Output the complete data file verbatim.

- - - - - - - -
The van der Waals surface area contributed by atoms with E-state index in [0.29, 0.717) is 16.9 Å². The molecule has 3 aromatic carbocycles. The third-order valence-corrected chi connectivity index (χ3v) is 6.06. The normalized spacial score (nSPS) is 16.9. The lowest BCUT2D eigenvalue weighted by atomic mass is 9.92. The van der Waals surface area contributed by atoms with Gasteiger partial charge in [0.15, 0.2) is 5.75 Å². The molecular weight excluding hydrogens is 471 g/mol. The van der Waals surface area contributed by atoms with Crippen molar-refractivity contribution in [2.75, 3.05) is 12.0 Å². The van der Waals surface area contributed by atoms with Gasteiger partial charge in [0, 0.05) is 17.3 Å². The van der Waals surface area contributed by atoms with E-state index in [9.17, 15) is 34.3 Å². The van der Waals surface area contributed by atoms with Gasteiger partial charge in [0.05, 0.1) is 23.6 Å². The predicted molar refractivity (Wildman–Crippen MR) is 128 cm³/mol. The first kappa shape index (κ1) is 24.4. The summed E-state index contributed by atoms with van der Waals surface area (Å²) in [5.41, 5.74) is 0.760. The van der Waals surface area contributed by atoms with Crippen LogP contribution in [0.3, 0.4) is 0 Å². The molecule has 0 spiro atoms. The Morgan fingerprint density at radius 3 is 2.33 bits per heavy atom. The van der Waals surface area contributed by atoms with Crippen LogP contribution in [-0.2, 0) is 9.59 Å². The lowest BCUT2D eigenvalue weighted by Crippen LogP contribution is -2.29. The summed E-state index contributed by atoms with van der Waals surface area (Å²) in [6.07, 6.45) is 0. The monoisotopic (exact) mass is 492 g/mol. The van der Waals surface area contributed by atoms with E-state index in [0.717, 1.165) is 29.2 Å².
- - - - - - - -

The van der Waals surface area contributed by atoms with E-state index in [0.29, 0.717) is 16.9 Å². The molecule has 3 aromatic carbocycles. The third-order valence-corrected chi connectivity index (χ3v) is 6.06. The normalized spacial score (nSPS) is 16.9. The lowest BCUT2D eigenvalue weighted by atomic mass is 9.92. The van der Waals surface area contributed by atoms with Gasteiger partial charge in [0.15, 0.2) is 5.75 Å². The molecular weight excluding hydrogens is 471 g/mol. The van der Waals surface area contributed by atoms with Crippen molar-refractivity contribution in [2.75, 3.05) is 12.0 Å². The van der Waals surface area contributed by atoms with Gasteiger partial charge in [0, 0.05) is 17.3 Å². The van der Waals surface area contributed by atoms with E-state index in [9.17, 15) is 34.3 Å². The van der Waals surface area contributed by atoms with Gasteiger partial charge in [0.05, 0.1) is 23.6 Å². The predicted molar refractivity (Wildman–Crippen MR) is 128 cm³/mol. The first kappa shape index (κ1) is 24.4. The summed E-state index contributed by atoms with van der Waals surface area (Å²) in [5.41, 5.74) is 0.760. The van der Waals surface area contributed by atoms with Crippen LogP contribution in [0.3, 0.4) is 0 Å². The molecule has 0 spiro atoms. The Morgan fingerprint density at radius 3 is 2.33 bits per heavy atom. The van der Waals surface area contributed by atoms with Crippen LogP contribution in [-0.2, 0) is 9.59 Å². The lowest BCUT2D eigenvalue weighted by Crippen LogP contribution is -2.29. The summed E-state index contributed by atoms with van der Waals surface area (Å²) in [6.07, 6.45) is 0. The monoisotopic (exact) mass is 492 g/mol. The van der Waals surface area contributed by atoms with E-state index in [0.717, 1.165) is 29.2 Å².